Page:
The history of art in Denmark goes back thousands of years as Danish artists have produced art since at least the 2nd Millennium B.C.
A Nordic Bronze Age artifact known as the Trundholm sun chariot was discovered in 1902 and is one of the major attractions at the National Museum of Denmark in Copenhagen.
Like most countries in northern Europe, Viking Art was produced for many centuries. This changed during the Middle Ages when churches were decorated with Gothic artworks.
Many of these frescoes have survived today, including many 16th-century paintings that were produced by an anonymous artist known as the “Elmelunde Master.”
For many centuries, Danish painters mainly focused on portraits that were commissioned by aristocrats and royals. A Danish artistic identity wasn’t established until the 18th century.
This culminated in a period known as the Danish Golden Age, an era between 1800 and 1850 that still influences Danish artists today.
In this article, you’ll discover some of the most famous Danish painters in history.
1. Christoffer Wilhelm Eckersberg
Christoffer Wilhelm Eckersberg (1783-1853) was the leading Danish painter of his generation. He is credited with being the founding father of the Danish Golden Age as he laid the foundation for the establishment of a true Danish artistic culture.
He was a child prodigy who studied at the Royal Danish Academy of Art (Det Kongelige Danske Kunstakademi) in Copenhagen. During this period in the early 19th century, he mainly focused on portraits, historical paintings, and landscapes. He later became a professor and director at the academy he once studied at.
2. Camille Pissarro
Camille Pissarro (1830-1903) was a Danish artist who spent most of his artistic career in France. He was born on the island of St. Thomas which was part of Denmark at the time but is now one of the U.S. Virgin Islands. He was one of the main figures of the Impressionist art movement in the 19th century.
He is considered to be one of the leaders of the Impressionists, although he was a soft-spoken and humble man. Pissarro’s oeuvre mainly consists of Impressionist paintings, although he also dabbled with the Pointillist technique divided by Georges Seurat in the 1880s.
3. Peder Severin Krøyer
Peder Severin Krøyer (1851-1909) was a Danish painter who was born in Stavanger, a city in modern-day Norway that was part of the United Kingdom of Sweden and Norway at the time. He moved to Copenhagen as a child and started studying art at the young age of nine.
He was only 19 when he was admitted to the Royal Danish Academy of Art in 1870. Following his studies, he traveled through Europe and was highly influenced by the Impressionist artists in France. He married fellow artist Marie Krøyer and moved to Skagen where he developed a unique style that combined both Realism and Impressionist influences.
4. Anna Ancher
Anna Ancher (1859-1935) was a member of the group of Scandinavian artists who lived and worked in Skagen. This group is known today as the Skagen painters. Along with Ancher, Peder Severin Krøyer, and his wife Marie were other notable members of the artists who lived in the northern point of Jutland.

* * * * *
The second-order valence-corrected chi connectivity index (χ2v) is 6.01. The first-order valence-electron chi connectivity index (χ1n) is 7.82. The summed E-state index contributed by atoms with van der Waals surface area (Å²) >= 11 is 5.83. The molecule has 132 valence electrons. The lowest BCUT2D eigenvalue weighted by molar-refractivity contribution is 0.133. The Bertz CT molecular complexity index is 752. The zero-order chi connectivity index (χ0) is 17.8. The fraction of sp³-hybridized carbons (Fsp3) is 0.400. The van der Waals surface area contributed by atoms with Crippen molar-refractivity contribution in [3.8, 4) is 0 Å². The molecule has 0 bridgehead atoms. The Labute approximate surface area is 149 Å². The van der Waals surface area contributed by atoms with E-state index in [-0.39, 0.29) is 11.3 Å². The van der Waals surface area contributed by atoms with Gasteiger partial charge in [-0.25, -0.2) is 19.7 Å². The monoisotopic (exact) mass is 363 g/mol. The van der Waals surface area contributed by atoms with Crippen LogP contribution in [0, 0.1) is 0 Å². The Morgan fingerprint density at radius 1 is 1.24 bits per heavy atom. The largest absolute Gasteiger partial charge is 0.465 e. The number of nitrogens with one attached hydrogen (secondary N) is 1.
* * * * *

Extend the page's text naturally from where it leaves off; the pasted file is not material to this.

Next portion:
Unlike the others, she was born in Skagen, the only member of the Skagen painters who grew up here. Her style was very ich related to the other members and she mainly focused on painting interior and outdoor scenes of people from Skagen going about their daily business.
5. Vilhelm Hammershøi
Vilhelm Hammershøi (1864-1916) was born and raised in Copenhagen and picked up his art studies as an eight-year-old child. His talent allowed him to study at the Royal Danish Academy of Fine Arts in the early 1880s and he started exhibiting his shortly after at the Charlottenborg Spring Exhibition in 1885.
The quality of his paintings was second to none, even though he often included very dull colors. Almost his entire oeuvre consists of portraits and indoor scenes. One of his works titled “Interior with an Easel, Bredgade 25” (1912) was acquired by The Getty Museum in Los Angeles for over $5 million in 2018.
6. Carl Bloch
Carl Bloch (1834-1890) was another Danish painter who was born and raised n Copenhagen and who studied at the Royal Danish Academy of Fine Art in the city. This wasn’t to the liking of his parents who wanted him to become a Navy Officer, something he avoided at all costs.
Because of this friction in his younger years, he departed on a journey through Europe which brought him to Italy and the Netherlands. The paintings of Rembrandt had a profound effect on him early on. Later, he mainly focused on producing religious paintings. The Church of Jesus Christ of Latter-day Saints or “Mormon Church” has extensively used his works for various purposes.
7. P. C. Skovgaard
Peter Christian Thamsen Skovgaard (1817-1875) or “P. C. Skovgaard” was a Danish painter who can be described as a Danish national romantic landscape painter. Because of this, he was one of the leading figures of the Danish Golden Age in the 19th century.
His most notable paintings are monumental works of art that depict the Danish landscape and famous Danish landmarks. His depiction of Frederiksborg Palace in 1841 is a great example of that. If you want to admire paintings that depict some of the most famous natural wonders in Denmark, then Skovgaard’s oeuvre is perfect for this purpose.
8. Gerda Wegener
Gerda Wegener (1886-1940) started her career as a popular fashion illustrator but later switched to paintings that were quite revolutionary in the first half of the 20th century. These paintings are defined as “Lesbian Erotica” which means they pushed the boundaries of what was accepted in society.
She had a relationship with fellow artist Lili Elbe (1882-1931), a transgender woman who was one of the first people in the world who received sex reassignment surgery. Wegener was an Art Nouveau artist who also integrated Art Deco elements into her art.